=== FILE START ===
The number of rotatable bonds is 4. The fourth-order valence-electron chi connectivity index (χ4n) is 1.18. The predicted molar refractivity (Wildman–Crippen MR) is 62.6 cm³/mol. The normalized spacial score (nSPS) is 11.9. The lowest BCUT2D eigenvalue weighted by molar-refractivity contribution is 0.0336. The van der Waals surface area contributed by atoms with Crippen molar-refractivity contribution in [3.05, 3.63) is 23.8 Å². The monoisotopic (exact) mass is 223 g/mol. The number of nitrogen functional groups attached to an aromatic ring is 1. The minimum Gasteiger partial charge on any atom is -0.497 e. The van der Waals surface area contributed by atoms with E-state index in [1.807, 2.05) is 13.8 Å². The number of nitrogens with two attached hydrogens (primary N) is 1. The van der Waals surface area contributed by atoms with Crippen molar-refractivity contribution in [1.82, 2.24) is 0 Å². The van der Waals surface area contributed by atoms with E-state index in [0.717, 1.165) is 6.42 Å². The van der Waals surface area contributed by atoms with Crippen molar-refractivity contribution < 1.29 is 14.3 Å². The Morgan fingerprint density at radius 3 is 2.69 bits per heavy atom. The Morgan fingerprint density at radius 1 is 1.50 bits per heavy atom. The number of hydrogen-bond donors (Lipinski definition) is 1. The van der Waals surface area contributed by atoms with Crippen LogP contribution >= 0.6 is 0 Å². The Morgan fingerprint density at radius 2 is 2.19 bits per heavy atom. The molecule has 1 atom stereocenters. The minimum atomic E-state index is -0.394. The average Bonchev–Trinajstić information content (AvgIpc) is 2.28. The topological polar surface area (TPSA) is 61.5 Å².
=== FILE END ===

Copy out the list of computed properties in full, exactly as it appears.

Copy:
The number of rotatable bonds is 4. The fourth-order valence-electron chi connectivity index (χ4n) is 1.18. The predicted molar refractivity (Wildman–Crippen MR) is 62.6 cm³/mol. The normalized spacial score (nSPS) is 11.9. The lowest BCUT2D eigenvalue weighted by molar-refractivity contribution is 0.0336. The van der Waals surface area contributed by atoms with Crippen molar-refractivity contribution in [3.05, 3.63) is 23.8 Å². The monoisotopic (exact) mass is 223 g/mol. The number of nitrogen functional groups attached to an aromatic ring is 1. The minimum Gasteiger partial charge on any atom is -0.497 e. The van der Waals surface area contributed by atoms with E-state index in [1.807, 2.05) is 13.8 Å². The number of nitrogens with two attached hydrogens (primary N) is 1. The van der Waals surface area contributed by atoms with Crippen molar-refractivity contribution in [1.82, 2.24) is 0 Å². The van der Waals surface area contributed by atoms with E-state index in [0.717, 1.165) is 6.42 Å². The van der Waals surface area contributed by atoms with Crippen molar-refractivity contribution < 1.29 is 14.3 Å². The Morgan fingerprint density at radius 3 is 2.69 bits per heavy atom. The Morgan fingerprint density at radius 1 is 1.50 bits per heavy atom. The number of hydrogen-bond donors (Lipinski definition) is 1. The van der Waals surface area contributed by atoms with Crippen LogP contribution >= 0.6 is 0 Å². The Morgan fingerprint density at radius 2 is 2.19 bits per heavy atom. The molecule has 1 atom stereocenters. The minimum atomic E-state index is -0.394. The average Bonchev–Trinajstić information content (AvgIpc) is 2.28. The topological polar surface area (TPSA) is 61.5 Å².